A number of giant and regal ants have become the centre of a series of experiments at Berne university in Switzerland.
MV & CU African workman dig out ant hill (2 shots)
CU Kizito Wanyoni looks on.
MV Assistant digging.
CU Wanyoni digging
CU Assistant watching.
CU Wanyoni lifting capsule out of nest.
CU African looking on.
MV Giant ant in capsule.
MCU Reinhard Leuthold inspecting ant.
MCU Giant ant surrounded by other ants.
MV Capsule placed into bag.
MV Sign Nairobi airport.
MCU Official carrying and in box up to plane.
CU Aircraft taxiing
Initials AE/20.41 AE/20.55
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Background: A number of giant and regal ants have become the centre of a series of experiments at Berne university in Switzerland. The ants, of the Macrotermes Subhyalinus species, are from Masailand in Kenya and were flown to Switzerland at the weekend (20-21 July).
The Swiss scientists are interested in the queen ants, which have a remarkable -- and until now, unstudied -- process for the production of protein. In Berne, the queens are dissected and the protein-producing organs removed and studied using radio-active tracers.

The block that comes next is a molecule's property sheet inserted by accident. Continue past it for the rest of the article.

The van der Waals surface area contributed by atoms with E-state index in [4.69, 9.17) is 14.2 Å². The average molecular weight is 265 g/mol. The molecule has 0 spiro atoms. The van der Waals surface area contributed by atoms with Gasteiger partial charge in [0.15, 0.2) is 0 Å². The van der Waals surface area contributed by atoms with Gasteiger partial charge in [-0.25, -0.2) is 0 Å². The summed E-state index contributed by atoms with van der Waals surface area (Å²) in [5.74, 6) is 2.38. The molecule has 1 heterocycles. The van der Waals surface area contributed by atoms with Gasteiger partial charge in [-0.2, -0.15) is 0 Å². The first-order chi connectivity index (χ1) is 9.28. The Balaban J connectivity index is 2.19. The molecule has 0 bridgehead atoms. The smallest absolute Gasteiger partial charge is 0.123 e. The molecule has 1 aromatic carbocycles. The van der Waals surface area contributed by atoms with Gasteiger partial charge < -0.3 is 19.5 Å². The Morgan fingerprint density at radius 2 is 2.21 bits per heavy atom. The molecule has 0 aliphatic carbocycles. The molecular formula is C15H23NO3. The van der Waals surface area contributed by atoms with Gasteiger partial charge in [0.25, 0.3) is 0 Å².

The ants of this species are found in many parts of Africa, and usually several million live in each coloney. Only a small proportion of the rest is above the ground.
The colonies have a highly-developed and rigid social structure. There is one queen (she is the biggest ant in the colony), one king (the only fertile male), two different sizes of soldiers and finally the workers, who provide food for the others.
The queen is simply an egg-laying machine, producing one egg every second of her 20-year life.
The operation in Masailand was supervised by a Swiss scientist, Reinhard Leuthold, assisted by a German, Manfred Kaib, and a Kenyan Kizito Wanyoni.